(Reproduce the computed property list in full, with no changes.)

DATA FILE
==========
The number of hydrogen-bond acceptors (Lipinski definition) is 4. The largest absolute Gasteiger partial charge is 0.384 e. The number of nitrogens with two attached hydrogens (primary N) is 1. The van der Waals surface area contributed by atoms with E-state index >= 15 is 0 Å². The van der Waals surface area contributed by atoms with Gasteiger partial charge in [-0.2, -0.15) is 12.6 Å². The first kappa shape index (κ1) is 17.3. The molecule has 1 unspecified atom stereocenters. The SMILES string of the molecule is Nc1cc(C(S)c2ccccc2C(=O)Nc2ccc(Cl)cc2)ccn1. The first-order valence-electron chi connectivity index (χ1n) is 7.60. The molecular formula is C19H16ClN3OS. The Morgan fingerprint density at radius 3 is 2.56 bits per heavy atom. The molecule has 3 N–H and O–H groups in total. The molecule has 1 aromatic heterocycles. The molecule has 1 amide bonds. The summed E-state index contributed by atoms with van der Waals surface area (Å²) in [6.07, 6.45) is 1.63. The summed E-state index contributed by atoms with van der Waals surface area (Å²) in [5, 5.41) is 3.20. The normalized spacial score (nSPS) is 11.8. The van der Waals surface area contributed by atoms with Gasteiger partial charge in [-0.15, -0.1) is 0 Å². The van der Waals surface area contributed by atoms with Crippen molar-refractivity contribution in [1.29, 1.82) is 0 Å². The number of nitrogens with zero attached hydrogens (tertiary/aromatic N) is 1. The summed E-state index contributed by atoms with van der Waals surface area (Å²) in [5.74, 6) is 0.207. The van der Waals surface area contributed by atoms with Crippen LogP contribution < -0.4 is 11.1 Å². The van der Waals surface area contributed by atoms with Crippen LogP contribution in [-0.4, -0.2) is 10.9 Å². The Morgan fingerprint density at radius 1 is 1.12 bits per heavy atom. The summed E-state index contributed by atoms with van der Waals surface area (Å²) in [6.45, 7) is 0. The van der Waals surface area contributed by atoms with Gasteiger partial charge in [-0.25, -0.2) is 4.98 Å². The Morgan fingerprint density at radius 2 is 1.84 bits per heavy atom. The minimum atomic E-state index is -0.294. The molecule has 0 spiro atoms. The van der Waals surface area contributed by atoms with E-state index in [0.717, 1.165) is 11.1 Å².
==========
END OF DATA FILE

The number of hydrogen-bond acceptors (Lipinski definition) is 4. The largest absolute Gasteiger partial charge is 0.384 e. The number of nitrogens with two attached hydrogens (primary N) is 1. The van der Waals surface area contributed by atoms with E-state index >= 15 is 0 Å². The van der Waals surface area contributed by atoms with Gasteiger partial charge in [-0.2, -0.15) is 12.6 Å². The first kappa shape index (κ1) is 17.3. The molecule has 1 unspecified atom stereocenters. The SMILES string of the molecule is Nc1cc(C(S)c2ccccc2C(=O)Nc2ccc(Cl)cc2)ccn1. The first-order valence-electron chi connectivity index (χ1n) is 7.60. The molecular formula is C19H16ClN3OS. The Morgan fingerprint density at radius 3 is 2.56 bits per heavy atom. The molecule has 3 N–H and O–H groups in total. The molecule has 1 aromatic heterocycles. The molecule has 1 amide bonds. The summed E-state index contributed by atoms with van der Waals surface area (Å²) in [6.07, 6.45) is 1.63. The summed E-state index contributed by atoms with van der Waals surface area (Å²) in [5, 5.41) is 3.20. The normalized spacial score (nSPS) is 11.8. The van der Waals surface area contributed by atoms with Gasteiger partial charge in [-0.15, -0.1) is 0 Å². The van der Waals surface area contributed by atoms with Crippen molar-refractivity contribution in [1.29, 1.82) is 0 Å². The number of nitrogens with zero attached hydrogens (tertiary/aromatic N) is 1. The summed E-state index contributed by atoms with van der Waals surface area (Å²) in [5.74, 6) is 0.207. The van der Waals surface area contributed by atoms with Crippen LogP contribution < -0.4 is 11.1 Å². The van der Waals surface area contributed by atoms with Crippen LogP contribution in [-0.4, -0.2) is 10.9 Å². The Morgan fingerprint density at radius 1 is 1.12 bits per heavy atom. The summed E-state index contributed by atoms with van der Waals surface area (Å²) in [6.45, 7) is 0. The van der Waals surface area contributed by atoms with Gasteiger partial charge in [-0.25, -0.2) is 4.98 Å². The Morgan fingerprint density at radius 2 is 1.84 bits per heavy atom. The minimum atomic E-state index is -0.294. The molecule has 0 spiro atoms. The van der Waals surface area contributed by atoms with E-state index in [0.717, 1.165) is 11.1 Å².